Rajashekara V. Maiya, vice-president, global head, business consulting – Finacle at Infosys, discusses how the metaverse is set to transform the banking sector
The metaverse, defined as a network of 3D virtual worlds or a virtual reality space in which users can interact with a computer-generated environment and other users, is quickly gaining popularity. With multiple uses and features of this virtual reality space being discovered and explored every day, it is clear that metaverse very well could be the next big thing.
Several factors, including technology innovations and the rise of the experience economy, are fuelling this rapid growth. For businesses across sectors, the metaverse opens up a number of challenges and opportunities. Already, gaming, media, and entertainment are a big component of the metaverse. It is only a matter of time before the banking, commerce and financial services industries jump onto the bandwagon.
A recent report by JPMorgan estimates the market and business opportunities for companies in the metaverse at over $1 trillion in yearly revenues. Incidentally, JPMorgan has become the first bank to arrive in the metaverse, opening a lounge in Decentraland, a virtual world based on blockchain technology. Here, one is greeted by a tiger and an avatar of the bank’s CEO Jamie Dimon. And, in Onyx Lounge, the bank’s lounge in Decentraland, one can buy virtual plots of land with non-fungible tokens (NFTs) or use cryptocurrency.
Similarly, KB Kookmin Bank, one of South Korea’s biggest financial institutions, is developing the KB Metaverse VR Branch Testbed. The move will enable customers to access banking services in the metaverse by wearing a head-mounted VR device. It includes virtual banking services and transactions, such as remittances that can be managed by a bank clerk. One-on-one consultations between customer and employee avatars will also be made possible.
Here are some of the numerous opportunities that the metaverse can present to the banking industry.
Building a competitive edge
While financial institutions are just dipping their toes into the metaverse currently, it could herald a total transformation in the way we bank. The metaverse could be an opportunity for traditional banks to compete against the challenger banks and recover lost ground from lagging behind on innovations around WhatsApp payments or embedded finance.
With many people now exploring the metaverse to spend time and make purchase decisions, financial institutions need to come up with facilities for these transactions, such as allowing conversion of fiat currency into metaverse’s cryptocurrency or extending loans.
Explore the NFT opportunity
A number of people are already transacting in the virtual reality space and investing in NFTs. NFTs could serve as a bridge between users and the metaverse, as they will enable users to facilitate identity during community and social experiences. They could also help identify ownership of digital products that exist only in the virtual reality space.
For banks, NFTs could become an asset class as part of wealth management. Banks and financial institutions have an opportunity to take it a step forward and launch mutual funds of NFTs, where the investment may appreciate.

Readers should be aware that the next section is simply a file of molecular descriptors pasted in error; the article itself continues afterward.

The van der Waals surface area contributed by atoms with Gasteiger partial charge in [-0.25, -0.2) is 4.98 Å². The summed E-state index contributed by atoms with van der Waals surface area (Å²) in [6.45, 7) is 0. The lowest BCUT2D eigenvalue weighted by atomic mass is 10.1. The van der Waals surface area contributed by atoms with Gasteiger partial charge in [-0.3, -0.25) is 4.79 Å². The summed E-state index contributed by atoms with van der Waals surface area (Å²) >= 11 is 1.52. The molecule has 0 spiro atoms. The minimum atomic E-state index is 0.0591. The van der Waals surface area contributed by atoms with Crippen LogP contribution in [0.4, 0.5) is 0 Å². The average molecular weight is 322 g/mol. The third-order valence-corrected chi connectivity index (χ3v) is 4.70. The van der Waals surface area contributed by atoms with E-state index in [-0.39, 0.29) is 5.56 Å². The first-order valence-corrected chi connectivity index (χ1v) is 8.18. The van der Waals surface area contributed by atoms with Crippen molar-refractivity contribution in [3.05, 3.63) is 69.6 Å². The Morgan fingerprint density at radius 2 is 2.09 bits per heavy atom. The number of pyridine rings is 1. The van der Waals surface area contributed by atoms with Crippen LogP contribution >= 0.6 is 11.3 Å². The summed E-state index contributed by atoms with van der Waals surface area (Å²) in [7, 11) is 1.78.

Immersive experience for customer engagement
For customers who still prefer to visit a bank branch, banks can now offer an immersive round-the-clock banking experience in the metaverse. While not all banks may be able to fully jump onto the metaverse bandwagon, financial institutions can come together on the cloud and share resources, such as call centres. The voice-based call centres for customers’ grievance redressal may soon make way for metaverse avatars of bank officials.
What this means for customers is a 360-degree view without waiting in queue at the physical bank or on a call with the relationship manager. In the metaverse, customers will be able to have personalised chats with the bank personnel and offer access to all services offered by the bank.
Training and education
The metaverse is also proving to be a fantastic medium for training. KB Kookmin Bank plans to use its virtual branch to educate young people on finance, as well as train employees. For training purposes, banks can create customers and scenarios. One interesting use case is for banks to use the metaverse to teach their customers’ children good investing habits. Banks can create virtual currency on the metaverse, allowing children to create a saving habit, understand loans, etc. This will also help them retain customers and build loyalty.
Prepare for new age lending
Transactions in the metaverse need a secure medium. Financial institutions will benefit if they are able to predefine, develop and implement solutions that will serve all the crypto transaction and crypto investment needs. This will depend on many factors, including government regulations and a secure system.
At this stage, decentralised finance and Web 3.0 will help the decentralisation of data. While the underlying technology will be blockchain, it will allow individuals to have rights over their own data. Fewer intermediaries will be involved in transactions, and the cost of transactions will also come down.
This stage will also give way to a more collaborative peer-to-peer lending, and direct purchase and sale between two parties using blockchain and cryptocurrency.
The ongoing developments in software and hardware that will further improve the immersive experience leaves no doubt that metaverse is only going to attract more people. Financial institutions need to get their ecosystem in place to provide services on the this platform. Since transactions are already happening on metaverse, financial institutions must keep pace, and soon.
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